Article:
In an effort to clarify the duties lawyers owe prospective clients under a 2009 court rule, the New York City Bar’s Committee on Professional Ethics has issued an opinion on the scope of Rule 1.18 of the New York Rules of Professional Conduct. The rule governs the duty owed to potential clients after “beauty contests” and other preliminary meetings but before any lawyer-client relationship has been established.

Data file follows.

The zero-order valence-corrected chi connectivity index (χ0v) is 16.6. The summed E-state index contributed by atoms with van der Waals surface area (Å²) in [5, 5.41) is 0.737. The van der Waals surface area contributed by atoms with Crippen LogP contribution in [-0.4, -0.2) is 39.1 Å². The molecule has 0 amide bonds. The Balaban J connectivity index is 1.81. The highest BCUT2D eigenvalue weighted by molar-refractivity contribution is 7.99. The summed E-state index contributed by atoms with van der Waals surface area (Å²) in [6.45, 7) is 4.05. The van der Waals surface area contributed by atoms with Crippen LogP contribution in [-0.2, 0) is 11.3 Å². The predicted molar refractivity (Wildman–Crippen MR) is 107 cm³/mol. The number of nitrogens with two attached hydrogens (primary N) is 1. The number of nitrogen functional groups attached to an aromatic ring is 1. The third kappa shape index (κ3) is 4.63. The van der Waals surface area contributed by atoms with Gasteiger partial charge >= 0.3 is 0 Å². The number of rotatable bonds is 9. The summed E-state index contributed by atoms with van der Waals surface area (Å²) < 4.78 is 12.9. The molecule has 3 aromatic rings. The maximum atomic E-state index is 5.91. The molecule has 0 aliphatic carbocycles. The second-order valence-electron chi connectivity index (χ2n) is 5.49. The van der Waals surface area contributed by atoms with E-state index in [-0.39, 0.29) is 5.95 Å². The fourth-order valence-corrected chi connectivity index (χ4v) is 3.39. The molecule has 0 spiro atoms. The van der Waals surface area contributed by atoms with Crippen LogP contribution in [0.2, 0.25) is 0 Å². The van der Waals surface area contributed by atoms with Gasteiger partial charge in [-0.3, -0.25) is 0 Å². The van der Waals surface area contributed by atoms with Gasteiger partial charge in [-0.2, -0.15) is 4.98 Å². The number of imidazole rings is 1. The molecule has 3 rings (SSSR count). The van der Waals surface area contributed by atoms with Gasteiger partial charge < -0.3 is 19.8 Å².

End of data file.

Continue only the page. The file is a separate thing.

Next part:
City Bar Rule 1.18, which was adopted in 2009, establishes duties that did not previously appear in the ethics rules but could be gleaned from case law. Its opinion advises that under the new rule “a lawyer is restricted from using or revealing information learned in the consultation to the same extent that a lawyer would be restricted with regard to information of a former client.” The City Bar also said Rule 1.18 “prohibits a lawyer from representing a client with interests materially adverse to those of the prospective client in the same or a substantially related matter if the information received from the prospective client could be significantly harmful to the prospective client in the matter.”